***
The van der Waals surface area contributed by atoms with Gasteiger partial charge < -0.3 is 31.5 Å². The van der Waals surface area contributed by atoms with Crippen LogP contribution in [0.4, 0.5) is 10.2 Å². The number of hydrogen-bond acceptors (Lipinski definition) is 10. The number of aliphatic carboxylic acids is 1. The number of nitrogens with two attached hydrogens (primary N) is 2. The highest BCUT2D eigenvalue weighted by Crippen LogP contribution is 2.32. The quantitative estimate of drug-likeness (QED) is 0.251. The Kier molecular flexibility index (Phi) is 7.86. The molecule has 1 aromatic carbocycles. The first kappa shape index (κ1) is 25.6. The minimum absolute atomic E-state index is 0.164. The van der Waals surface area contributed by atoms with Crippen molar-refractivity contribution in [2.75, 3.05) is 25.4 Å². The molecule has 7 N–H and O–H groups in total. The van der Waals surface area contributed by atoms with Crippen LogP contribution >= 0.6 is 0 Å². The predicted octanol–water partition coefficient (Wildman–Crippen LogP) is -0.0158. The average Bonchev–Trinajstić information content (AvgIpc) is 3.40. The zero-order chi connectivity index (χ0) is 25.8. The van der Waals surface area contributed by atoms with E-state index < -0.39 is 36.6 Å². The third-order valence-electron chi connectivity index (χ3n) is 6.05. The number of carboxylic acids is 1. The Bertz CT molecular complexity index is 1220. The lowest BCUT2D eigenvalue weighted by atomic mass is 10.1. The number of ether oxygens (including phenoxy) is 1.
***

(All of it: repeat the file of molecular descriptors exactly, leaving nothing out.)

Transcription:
The van der Waals surface area contributed by atoms with Gasteiger partial charge < -0.3 is 31.5 Å². The van der Waals surface area contributed by atoms with Crippen LogP contribution in [0.4, 0.5) is 10.2 Å². The number of hydrogen-bond acceptors (Lipinski definition) is 10. The number of aliphatic carboxylic acids is 1. The number of nitrogens with two attached hydrogens (primary N) is 2. The highest BCUT2D eigenvalue weighted by Crippen LogP contribution is 2.32. The quantitative estimate of drug-likeness (QED) is 0.251. The Kier molecular flexibility index (Phi) is 7.86. The molecule has 1 aromatic carbocycles. The first kappa shape index (κ1) is 25.6. The minimum absolute atomic E-state index is 0.164. The van der Waals surface area contributed by atoms with Crippen molar-refractivity contribution in [2.75, 3.05) is 25.4 Å². The molecule has 7 N–H and O–H groups in total. The van der Waals surface area contributed by atoms with Crippen LogP contribution >= 0.6 is 0 Å². The predicted octanol–water partition coefficient (Wildman–Crippen LogP) is -0.0158. The average Bonchev–Trinajstić information content (AvgIpc) is 3.40. The zero-order chi connectivity index (χ0) is 25.8. The van der Waals surface area contributed by atoms with E-state index < -0.39 is 36.6 Å². The third-order valence-electron chi connectivity index (χ3n) is 6.05. The number of carboxylic acids is 1. The Bertz CT molecular complexity index is 1220. The lowest BCUT2D eigenvalue weighted by atomic mass is 10.1. The number of ether oxygens (including phenoxy) is 1.